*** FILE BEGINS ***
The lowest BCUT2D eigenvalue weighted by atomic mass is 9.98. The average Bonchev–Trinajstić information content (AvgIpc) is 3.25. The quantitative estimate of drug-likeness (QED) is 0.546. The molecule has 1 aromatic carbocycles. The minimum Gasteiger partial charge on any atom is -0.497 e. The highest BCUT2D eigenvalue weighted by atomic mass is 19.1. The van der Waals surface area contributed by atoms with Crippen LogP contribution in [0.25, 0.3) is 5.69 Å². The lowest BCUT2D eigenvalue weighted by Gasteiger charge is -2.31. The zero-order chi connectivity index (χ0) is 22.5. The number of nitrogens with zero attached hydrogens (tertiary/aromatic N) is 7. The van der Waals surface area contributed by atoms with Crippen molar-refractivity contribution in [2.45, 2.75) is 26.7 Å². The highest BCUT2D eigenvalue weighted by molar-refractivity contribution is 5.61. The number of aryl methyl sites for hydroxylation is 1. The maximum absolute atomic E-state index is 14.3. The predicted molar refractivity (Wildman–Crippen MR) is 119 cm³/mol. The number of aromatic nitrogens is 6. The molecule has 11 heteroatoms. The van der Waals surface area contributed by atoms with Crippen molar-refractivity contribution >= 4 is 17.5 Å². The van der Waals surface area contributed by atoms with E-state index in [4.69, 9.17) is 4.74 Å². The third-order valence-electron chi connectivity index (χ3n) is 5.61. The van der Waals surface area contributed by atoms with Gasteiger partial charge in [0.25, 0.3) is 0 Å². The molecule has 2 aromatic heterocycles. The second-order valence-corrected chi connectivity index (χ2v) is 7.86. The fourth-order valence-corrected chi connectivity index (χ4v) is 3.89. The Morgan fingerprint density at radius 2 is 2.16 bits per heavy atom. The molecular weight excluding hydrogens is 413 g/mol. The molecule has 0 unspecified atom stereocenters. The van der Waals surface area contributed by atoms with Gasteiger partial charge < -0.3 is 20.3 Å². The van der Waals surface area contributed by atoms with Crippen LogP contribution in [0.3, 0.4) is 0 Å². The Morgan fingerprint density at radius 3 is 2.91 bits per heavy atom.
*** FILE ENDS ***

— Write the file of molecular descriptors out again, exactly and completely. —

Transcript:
The lowest BCUT2D eigenvalue weighted by atomic mass is 9.98. The average Bonchev–Trinajstić information content (AvgIpc) is 3.25. The quantitative estimate of drug-likeness (QED) is 0.546. The molecule has 1 aromatic carbocycles. The minimum Gasteiger partial charge on any atom is -0.497 e. The highest BCUT2D eigenvalue weighted by atomic mass is 19.1. The van der Waals surface area contributed by atoms with Crippen LogP contribution in [0.25, 0.3) is 5.69 Å². The lowest BCUT2D eigenvalue weighted by Gasteiger charge is -2.31. The zero-order chi connectivity index (χ0) is 22.5. The number of nitrogens with zero attached hydrogens (tertiary/aromatic N) is 7. The van der Waals surface area contributed by atoms with Crippen molar-refractivity contribution in [2.45, 2.75) is 26.7 Å². The highest BCUT2D eigenvalue weighted by molar-refractivity contribution is 5.61. The number of aryl methyl sites for hydroxylation is 1. The maximum absolute atomic E-state index is 14.3. The predicted molar refractivity (Wildman–Crippen MR) is 119 cm³/mol. The number of aromatic nitrogens is 6. The molecule has 11 heteroatoms. The van der Waals surface area contributed by atoms with Crippen molar-refractivity contribution >= 4 is 17.5 Å². The van der Waals surface area contributed by atoms with E-state index in [4.69, 9.17) is 4.74 Å². The third-order valence-electron chi connectivity index (χ3n) is 5.61. The van der Waals surface area contributed by atoms with Gasteiger partial charge in [0.25, 0.3) is 0 Å². The molecule has 2 aromatic heterocycles. The second-order valence-corrected chi connectivity index (χ2v) is 7.86. The fourth-order valence-corrected chi connectivity index (χ4v) is 3.89. The Morgan fingerprint density at radius 2 is 2.16 bits per heavy atom. The molecular weight excluding hydrogens is 413 g/mol. The molecule has 0 unspecified atom stereocenters. The van der Waals surface area contributed by atoms with Gasteiger partial charge < -0.3 is 20.3 Å². The van der Waals surface area contributed by atoms with Crippen LogP contribution in [0.3, 0.4) is 0 Å². The Morgan fingerprint density at radius 3 is 2.91 bits per heavy atom.